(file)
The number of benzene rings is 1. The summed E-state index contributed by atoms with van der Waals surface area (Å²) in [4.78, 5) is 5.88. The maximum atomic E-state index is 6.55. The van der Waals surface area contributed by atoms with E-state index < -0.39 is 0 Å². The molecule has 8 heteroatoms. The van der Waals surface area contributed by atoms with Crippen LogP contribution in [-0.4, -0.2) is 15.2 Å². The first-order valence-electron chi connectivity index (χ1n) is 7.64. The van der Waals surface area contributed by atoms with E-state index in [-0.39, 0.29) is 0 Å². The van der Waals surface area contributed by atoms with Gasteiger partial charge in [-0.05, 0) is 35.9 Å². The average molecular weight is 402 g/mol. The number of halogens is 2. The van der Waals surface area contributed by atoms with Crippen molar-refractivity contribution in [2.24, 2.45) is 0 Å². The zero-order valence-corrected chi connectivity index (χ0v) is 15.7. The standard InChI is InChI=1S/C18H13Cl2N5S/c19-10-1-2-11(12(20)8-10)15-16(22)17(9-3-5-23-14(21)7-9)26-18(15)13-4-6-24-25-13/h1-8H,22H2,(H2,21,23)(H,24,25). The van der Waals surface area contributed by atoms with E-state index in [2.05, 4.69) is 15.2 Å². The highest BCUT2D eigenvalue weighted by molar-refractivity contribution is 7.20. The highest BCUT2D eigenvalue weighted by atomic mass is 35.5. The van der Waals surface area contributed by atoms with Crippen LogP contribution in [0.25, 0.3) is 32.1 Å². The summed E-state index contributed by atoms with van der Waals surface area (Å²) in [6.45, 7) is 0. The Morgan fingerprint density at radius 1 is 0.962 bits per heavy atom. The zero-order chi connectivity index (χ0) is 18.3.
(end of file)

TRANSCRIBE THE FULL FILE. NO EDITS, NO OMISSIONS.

The number of benzene rings is 1. The summed E-state index contributed by atoms with van der Waals surface area (Å²) in [4.78, 5) is 5.88. The maximum atomic E-state index is 6.55. The van der Waals surface area contributed by atoms with E-state index < -0.39 is 0 Å². The molecule has 8 heteroatoms. The van der Waals surface area contributed by atoms with Crippen LogP contribution in [-0.4, -0.2) is 15.2 Å². The first-order valence-electron chi connectivity index (χ1n) is 7.64. The van der Waals surface area contributed by atoms with E-state index in [-0.39, 0.29) is 0 Å². The van der Waals surface area contributed by atoms with Gasteiger partial charge in [-0.05, 0) is 35.9 Å². The average molecular weight is 402 g/mol. The number of halogens is 2. The van der Waals surface area contributed by atoms with Crippen molar-refractivity contribution in [2.24, 2.45) is 0 Å². The zero-order valence-corrected chi connectivity index (χ0v) is 15.7. The standard InChI is InChI=1S/C18H13Cl2N5S/c19-10-1-2-11(12(20)8-10)15-16(22)17(9-3-5-23-14(21)7-9)26-18(15)13-4-6-24-25-13/h1-8H,22H2,(H2,21,23)(H,24,25). The van der Waals surface area contributed by atoms with E-state index in [2.05, 4.69) is 15.2 Å². The highest BCUT2D eigenvalue weighted by molar-refractivity contribution is 7.20. The highest BCUT2D eigenvalue weighted by atomic mass is 35.5. The van der Waals surface area contributed by atoms with Crippen LogP contribution in [0.25, 0.3) is 32.1 Å². The summed E-state index contributed by atoms with van der Waals surface area (Å²) in [6.45, 7) is 0. The Morgan fingerprint density at radius 1 is 0.962 bits per heavy atom. The zero-order chi connectivity index (χ0) is 18.3.